CPU is much faster than GPU: for everyone who has experienced the problem, crashes occur during OpenGL or DirectX rendering. Well, if I may do so, remember that it can’t be the same for everyone. The Question When CPU is faster than GPU? is quite common.
There are some rare conditions where the performance of your graphics card isn’t the problem. A bit long time ago I had such a failure, but I’ve solved it and my question is: if the CPU is so much faster than GPU, why I was not using e.g. +ES_Thread , which gives 20x+ performance to my PC compared to all hardware I have today, and why I didn’t try ECL in the past instead of -kASM , which gives the same speed as -kASM , but less scheduling overhead? By the way, -dynamic-memory limits make it slower, but better supported.
I am using a Thinkpad x200 with i5-3370 CPU and 16 GB RAM, I have GTX 680. After I installed multi-monitor applications I always crash at rendering each frame because some OpenGL or DirectX window managers with horrible interface crash and it takes forever to bring back my application, but all windows look good.
When CPU is faster than GPU?
I saw that render crashes some seconds after the start of the frame so I tried a similar solution to you, kforce2, that I found in your answer: Kill the application on exit and do a restart. It takes less than 3 seconds to load all graphics and renders frames.
Actually, I didn’t like kforce2 because it crashed before I finished rendering a frame (just one). Then I tried the solution recommended by pcgamer.com. I replaced my hardware-accelerated drivers with the vanilla OpenGL and implemented the solution recommended by pcgamer.com.
When I tried it with high resolutions I had some frame stalls at some low resolutions. This has solved it for me. The last screenshot is from a comparison between -KASM (Mac only) and ioshort and ioshort+ouch, which is much better supported and faster. When CPU is faster than GPU?
PC-gaming accounts for a large portion of my time. Therefore I prefer higher performance if possible. You say that some applications might benefit from xrender and this solution, but I can’t find any that really take advantage of the speed that CPU provides (actually, if you consider the fact that most CPU-intensive applications won’t scale well with GPU acceleration but will need a good CPU, this can be a problem).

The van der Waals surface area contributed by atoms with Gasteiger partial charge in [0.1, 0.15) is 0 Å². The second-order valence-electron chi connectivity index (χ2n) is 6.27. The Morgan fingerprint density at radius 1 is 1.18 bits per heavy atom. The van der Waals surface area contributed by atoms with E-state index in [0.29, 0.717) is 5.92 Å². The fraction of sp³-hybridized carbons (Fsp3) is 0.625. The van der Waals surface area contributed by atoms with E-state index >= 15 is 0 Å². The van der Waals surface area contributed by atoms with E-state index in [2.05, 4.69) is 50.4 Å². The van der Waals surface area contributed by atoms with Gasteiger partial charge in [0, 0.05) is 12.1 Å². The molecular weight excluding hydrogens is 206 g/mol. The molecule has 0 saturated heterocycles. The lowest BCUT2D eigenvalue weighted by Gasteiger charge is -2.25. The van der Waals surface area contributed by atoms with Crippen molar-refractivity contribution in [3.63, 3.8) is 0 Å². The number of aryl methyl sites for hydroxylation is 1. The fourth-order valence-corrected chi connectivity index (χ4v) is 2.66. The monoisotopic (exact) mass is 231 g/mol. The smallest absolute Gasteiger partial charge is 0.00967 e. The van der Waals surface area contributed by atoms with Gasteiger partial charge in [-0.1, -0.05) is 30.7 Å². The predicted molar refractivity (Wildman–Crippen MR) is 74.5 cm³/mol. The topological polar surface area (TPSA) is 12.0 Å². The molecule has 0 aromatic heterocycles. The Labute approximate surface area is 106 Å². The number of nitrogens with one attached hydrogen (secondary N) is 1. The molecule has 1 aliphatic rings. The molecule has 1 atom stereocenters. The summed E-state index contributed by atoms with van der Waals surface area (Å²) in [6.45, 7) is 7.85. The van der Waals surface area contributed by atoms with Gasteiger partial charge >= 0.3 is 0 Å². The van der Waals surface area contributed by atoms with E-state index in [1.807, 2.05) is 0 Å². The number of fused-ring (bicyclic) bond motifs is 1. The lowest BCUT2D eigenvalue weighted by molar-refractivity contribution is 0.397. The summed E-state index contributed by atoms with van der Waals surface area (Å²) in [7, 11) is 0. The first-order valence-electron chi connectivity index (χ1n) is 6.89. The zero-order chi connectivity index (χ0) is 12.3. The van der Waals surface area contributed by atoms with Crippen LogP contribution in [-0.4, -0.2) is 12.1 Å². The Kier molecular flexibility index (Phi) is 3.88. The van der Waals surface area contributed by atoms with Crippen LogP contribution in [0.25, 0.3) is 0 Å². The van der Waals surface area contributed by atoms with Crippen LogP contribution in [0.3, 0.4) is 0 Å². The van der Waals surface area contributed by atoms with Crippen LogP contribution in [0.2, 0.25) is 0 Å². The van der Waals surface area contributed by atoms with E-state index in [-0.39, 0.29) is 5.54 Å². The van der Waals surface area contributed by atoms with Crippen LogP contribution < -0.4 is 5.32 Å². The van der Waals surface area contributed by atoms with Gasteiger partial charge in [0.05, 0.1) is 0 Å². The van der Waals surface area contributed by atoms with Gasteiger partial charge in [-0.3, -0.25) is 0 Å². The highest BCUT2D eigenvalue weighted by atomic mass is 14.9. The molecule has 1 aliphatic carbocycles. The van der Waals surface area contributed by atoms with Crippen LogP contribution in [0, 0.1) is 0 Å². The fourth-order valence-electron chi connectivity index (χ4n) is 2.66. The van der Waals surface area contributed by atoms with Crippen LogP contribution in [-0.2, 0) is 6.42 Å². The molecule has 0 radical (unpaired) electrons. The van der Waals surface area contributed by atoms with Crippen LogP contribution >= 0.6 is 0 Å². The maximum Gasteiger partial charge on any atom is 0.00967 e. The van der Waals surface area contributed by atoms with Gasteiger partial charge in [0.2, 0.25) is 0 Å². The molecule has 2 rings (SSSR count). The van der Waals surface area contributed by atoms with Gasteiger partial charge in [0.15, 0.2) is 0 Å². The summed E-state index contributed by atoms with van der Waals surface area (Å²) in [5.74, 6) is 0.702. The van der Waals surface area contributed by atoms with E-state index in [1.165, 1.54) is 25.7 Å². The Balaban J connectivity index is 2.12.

I’m having some performance problems on my MacBook Pro 2011 with Intel Core i7-3770 CPU and 8 GB RAM (i7-2600k CPU), if you find a solution for this problem, please share it with me.
Are you using emulated hardware or an emulation layer in your 3D software? If so, that’s fine, but if not, are you limiting your frame rate with the game itself, or is there some other source of video memory allocation which seems to have been taxing your GPU? I try to explain to you When CPU is faster than GPU?
Can you take a step back and think about your problem from a different perspective, then you will notice that you can’t slow down the application with OpenGL or DirectX. It’s the CPU that is bottlenecked.
When I played Crysis 2 on my system I got 20-30 fps with an open-source OpenGL Game, but I saw nothing more than 2-5 fps when I played Crysis 2 at 1080p. On the other hand, when I played Battlefield 3 at 1080p I saw much better performance with an emulation layer.
With Battlefield 3 I saw 75-80 fps even at max settings, and I got 60 fps with the open-source game. Now, When CPU is faster than GPU? is not difficult for you.
I think you are using -kASM under Windows, while you should have a -dynamic-memory-limits in a cross-platform application. With ioshort and ioshort+ouch you should be able to set a speed limit of -dynamic-memory-limits and adjust it with the CPU usage. Just be sure to set the default value with kforce2 as described above.Hope You know the answer Now: When CPU is faster than GPU?
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